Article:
Dr. Monica M. White is an award-winning scholar and currently serves as an associate professor of Environmental Justice at the University of Wisconsin Madison. She holds a joint appointment in the Department of Community and Environmental Sociology and the Nelson Institute of Environmental Studies. She is the first Black woman to earn tenure in both the College of Agricultural Life Sciences
(1889) and the Nelson Institute (1970) at UW-Madison. Her research investigates Black, Latinx, and Indigenous grassroots organizations that are engaged in the development of sustainable, community-based food systems as a strategy to respond to issues of hunger and food inaccessibility. As the founding director of the Office of Environmental Justice and Engagement (OEJE) at UW-Madison, she works to bridge the gap between the community and the university and its resources by connecting community-based organizations that are working on areas of environmental/food/land justice to faculty and students. Her first book, Freedom Farmers: Agricultural Resistance and the Black Freedom Movement, published with University of North Carolina Press, was released January 2019. It received the 2019 Eduardo Bonilla Silva Outstanding Book Award from the Division of Race and Ethnic Minorities Section of the Society for the Study of Social Problems.
Freedom Farmers revises the historical narrative of African American resistance and breaks new ground by including the work, roles, and contributions of southern Black farmers and the organizations they formed. The book traces the origins of Black farmers’ organizations to the late 1800s, emphasizing their activities during the late 1960s and early 1970s. Whereas much of the existing scholarship views agriculture as a site of oppression and exploitation of Black people, Freedom Farmers reveals agriculture as a site of resistance by concentrating on the work of Black farm operators and laborers who fought for the right to participate in the food system as producers and to earn a living wage in the face of racially, socially, and politically repressive conditions. Moreover, it provides a historical foundation that will add meaning and context for current conversations regarding the resurgence of agriculture in the context of food justice/sovereignty movements in urban spaces like Detroit, Chicago, Milwaukee, New York City, and New Orleans.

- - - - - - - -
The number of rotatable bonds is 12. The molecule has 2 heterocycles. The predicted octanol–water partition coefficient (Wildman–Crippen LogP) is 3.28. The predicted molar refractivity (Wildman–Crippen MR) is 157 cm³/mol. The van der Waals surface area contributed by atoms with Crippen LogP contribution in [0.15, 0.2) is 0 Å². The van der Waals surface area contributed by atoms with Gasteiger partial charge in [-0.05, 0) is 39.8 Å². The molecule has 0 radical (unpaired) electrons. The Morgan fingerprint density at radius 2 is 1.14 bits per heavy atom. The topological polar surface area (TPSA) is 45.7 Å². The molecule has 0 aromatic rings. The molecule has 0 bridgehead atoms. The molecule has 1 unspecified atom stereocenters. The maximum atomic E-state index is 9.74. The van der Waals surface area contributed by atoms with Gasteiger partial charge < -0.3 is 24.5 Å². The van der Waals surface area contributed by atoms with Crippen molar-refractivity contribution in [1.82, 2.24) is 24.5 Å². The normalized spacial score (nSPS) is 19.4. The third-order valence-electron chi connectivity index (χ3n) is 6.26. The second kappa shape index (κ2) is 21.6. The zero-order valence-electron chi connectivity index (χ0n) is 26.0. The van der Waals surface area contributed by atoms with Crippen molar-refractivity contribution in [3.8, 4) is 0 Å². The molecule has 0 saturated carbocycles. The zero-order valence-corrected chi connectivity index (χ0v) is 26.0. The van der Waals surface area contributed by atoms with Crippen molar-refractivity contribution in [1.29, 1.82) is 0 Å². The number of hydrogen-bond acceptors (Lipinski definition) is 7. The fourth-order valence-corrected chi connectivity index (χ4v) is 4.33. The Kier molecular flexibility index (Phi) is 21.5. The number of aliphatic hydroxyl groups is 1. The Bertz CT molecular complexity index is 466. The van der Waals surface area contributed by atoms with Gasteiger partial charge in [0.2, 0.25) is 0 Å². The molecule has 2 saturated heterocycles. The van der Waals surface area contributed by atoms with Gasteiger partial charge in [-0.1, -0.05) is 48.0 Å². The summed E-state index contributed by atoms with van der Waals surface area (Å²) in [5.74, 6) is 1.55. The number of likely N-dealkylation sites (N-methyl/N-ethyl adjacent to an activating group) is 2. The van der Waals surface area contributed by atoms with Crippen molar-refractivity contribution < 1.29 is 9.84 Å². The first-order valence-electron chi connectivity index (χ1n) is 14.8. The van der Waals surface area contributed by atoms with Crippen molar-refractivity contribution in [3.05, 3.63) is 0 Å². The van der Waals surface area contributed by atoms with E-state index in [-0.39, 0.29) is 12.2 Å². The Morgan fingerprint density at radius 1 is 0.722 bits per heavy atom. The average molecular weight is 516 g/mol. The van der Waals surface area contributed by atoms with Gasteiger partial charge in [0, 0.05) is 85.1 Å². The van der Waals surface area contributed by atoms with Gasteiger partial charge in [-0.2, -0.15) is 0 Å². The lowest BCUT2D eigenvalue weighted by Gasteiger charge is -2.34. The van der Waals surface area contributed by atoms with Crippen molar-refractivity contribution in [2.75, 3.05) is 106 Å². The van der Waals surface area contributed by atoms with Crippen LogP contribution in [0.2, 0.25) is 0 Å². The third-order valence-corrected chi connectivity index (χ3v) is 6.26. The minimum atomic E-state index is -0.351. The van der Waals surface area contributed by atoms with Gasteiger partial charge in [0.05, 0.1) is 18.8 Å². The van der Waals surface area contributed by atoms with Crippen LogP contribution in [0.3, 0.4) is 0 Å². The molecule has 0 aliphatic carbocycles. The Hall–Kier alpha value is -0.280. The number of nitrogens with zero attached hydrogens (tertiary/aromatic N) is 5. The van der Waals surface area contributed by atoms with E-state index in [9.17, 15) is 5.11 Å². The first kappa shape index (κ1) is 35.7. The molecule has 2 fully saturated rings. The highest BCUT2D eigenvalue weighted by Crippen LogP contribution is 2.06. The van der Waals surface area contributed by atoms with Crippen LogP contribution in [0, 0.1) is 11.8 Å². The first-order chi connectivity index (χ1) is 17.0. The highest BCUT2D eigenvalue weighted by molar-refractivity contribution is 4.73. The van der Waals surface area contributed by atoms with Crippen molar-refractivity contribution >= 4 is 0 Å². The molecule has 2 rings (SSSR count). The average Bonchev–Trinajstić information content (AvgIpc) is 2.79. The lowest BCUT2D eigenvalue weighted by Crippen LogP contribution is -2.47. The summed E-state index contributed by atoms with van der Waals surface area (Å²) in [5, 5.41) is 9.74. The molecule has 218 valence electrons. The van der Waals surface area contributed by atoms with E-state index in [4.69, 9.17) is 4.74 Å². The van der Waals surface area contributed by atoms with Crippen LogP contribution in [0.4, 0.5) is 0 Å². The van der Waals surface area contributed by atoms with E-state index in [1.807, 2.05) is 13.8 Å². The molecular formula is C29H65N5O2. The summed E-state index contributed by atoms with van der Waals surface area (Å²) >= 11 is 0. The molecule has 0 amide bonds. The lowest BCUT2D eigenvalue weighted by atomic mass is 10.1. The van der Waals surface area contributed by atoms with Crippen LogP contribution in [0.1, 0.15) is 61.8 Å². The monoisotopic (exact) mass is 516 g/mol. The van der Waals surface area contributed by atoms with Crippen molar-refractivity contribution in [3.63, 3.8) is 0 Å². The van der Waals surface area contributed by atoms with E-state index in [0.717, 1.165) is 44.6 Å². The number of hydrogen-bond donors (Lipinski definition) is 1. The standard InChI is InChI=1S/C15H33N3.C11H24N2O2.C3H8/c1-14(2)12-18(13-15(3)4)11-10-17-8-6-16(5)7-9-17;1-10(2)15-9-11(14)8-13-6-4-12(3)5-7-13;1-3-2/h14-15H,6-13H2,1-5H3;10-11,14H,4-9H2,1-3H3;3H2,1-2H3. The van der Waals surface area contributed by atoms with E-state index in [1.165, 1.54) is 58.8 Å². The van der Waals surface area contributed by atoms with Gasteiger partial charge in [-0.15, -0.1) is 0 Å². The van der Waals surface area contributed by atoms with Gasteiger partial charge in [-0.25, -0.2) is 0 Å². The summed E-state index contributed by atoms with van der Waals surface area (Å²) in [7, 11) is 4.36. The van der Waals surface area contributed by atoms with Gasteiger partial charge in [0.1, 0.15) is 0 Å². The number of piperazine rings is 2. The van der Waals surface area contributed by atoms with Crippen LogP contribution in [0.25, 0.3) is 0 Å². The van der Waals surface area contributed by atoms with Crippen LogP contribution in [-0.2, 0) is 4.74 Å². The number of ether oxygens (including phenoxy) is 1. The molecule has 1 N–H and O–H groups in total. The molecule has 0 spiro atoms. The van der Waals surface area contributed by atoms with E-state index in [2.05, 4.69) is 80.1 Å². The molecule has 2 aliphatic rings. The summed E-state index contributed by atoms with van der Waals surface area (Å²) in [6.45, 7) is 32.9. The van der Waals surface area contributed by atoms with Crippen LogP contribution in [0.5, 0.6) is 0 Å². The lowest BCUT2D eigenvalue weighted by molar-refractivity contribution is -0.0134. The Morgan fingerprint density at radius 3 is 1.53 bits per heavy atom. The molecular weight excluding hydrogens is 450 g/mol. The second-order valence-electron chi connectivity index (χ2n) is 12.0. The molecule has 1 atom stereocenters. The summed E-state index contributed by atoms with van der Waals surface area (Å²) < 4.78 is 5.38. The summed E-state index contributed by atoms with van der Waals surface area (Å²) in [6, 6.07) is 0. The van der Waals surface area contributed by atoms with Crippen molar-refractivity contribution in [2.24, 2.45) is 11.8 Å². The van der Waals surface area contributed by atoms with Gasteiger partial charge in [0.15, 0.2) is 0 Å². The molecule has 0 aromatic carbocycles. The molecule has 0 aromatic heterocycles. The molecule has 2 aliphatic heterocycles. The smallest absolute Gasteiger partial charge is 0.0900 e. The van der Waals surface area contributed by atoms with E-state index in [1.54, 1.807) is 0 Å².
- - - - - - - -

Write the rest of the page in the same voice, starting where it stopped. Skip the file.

In addition to her academic work, Dr. White has been active in the food justice movement for over a decade. She served as president of the Board of Directors of the Detroit Black Community Food Security Network, and has served on the advisory board of the Southeast African American Farmers Organic Network. Her work in the classroom and community embodies the theoretical framework of Collective Agency and Community Resilience and the use of community-based food systems and agriculture as a strategy of community development.